The tidal wave of our toys, from iPods to the Internet, is equally effective in getting us to ignore history and ignore our own emptiness. The struggle for real human freedom depends upon the struggle for human history. Unlike the ideologies that deny the importance of the past and the present and focus on the illusions of a perfect future, Christianity sees the most important moments of the human story to be the past event of the Incarnation and the present moment of my individual opportunity to love.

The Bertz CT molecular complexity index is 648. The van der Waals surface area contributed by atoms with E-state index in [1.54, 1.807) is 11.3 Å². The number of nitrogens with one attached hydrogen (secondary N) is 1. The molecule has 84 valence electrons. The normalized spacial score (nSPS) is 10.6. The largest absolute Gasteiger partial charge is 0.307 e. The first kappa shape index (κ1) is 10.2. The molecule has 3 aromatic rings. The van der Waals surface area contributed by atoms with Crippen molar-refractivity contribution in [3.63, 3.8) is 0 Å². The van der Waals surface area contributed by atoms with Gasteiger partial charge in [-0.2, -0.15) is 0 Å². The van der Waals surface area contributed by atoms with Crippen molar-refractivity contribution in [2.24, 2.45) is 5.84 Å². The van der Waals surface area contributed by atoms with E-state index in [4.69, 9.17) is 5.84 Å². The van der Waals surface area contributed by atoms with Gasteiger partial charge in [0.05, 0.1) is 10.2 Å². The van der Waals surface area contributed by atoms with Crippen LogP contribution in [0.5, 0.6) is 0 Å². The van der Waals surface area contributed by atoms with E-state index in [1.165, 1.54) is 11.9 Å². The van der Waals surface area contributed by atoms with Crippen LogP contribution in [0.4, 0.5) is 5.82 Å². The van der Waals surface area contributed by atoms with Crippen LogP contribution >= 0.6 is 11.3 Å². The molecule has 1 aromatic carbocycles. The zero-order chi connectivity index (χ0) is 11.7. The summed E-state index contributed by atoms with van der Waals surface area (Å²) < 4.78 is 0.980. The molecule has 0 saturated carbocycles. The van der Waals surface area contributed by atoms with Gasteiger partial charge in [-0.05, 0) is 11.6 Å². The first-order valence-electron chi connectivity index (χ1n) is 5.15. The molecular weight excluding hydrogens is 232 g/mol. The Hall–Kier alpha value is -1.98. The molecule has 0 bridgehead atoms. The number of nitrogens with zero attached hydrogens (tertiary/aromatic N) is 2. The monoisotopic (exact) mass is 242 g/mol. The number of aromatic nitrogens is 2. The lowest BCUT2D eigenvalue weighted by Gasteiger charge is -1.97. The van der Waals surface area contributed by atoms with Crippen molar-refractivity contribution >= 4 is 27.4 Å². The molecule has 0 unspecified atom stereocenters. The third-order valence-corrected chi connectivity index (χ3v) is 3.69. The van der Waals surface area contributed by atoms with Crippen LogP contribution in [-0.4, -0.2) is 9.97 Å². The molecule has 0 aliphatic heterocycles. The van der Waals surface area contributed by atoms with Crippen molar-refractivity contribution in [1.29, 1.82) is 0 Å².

I have a colleague who asks his students in a freshman level class to come up with a "perfect society." Three times I have been asked to judge their presentations. The students are quite creative and earnest. But their "perfect societies" have some commonalities. In order to reach "perfection" they must destroy human freedom or ignore human sin. Either citizens are forced to fit a preconceived notion of perfection, or it is assumed that people are naturally good and left to their own devices things will work out splendidly. I do not mean to criticize the students, who are after all just completing an assignment. But it does give us a window into the ultimate emptiness of progressive politics, best exemplified by Herbert Croly's claim, "For better or worse, democracy cannot be disentangled an an aspiration toward human perfectibility." Christians and the American Founders (I do not wish to conflate the two) thought differently, best expressed by Madison's admonition in Federalist #51 that we are a government of men over men, not a government of angels by angels, so we must take into account human self-interest, not wish it away. We are best served by lowering our expectations for our politics. The same colleague mentioned above said to me yesterday that one year he had a group of students who refused to create a "perfect society." They settled for a "good enough" society. That works for me.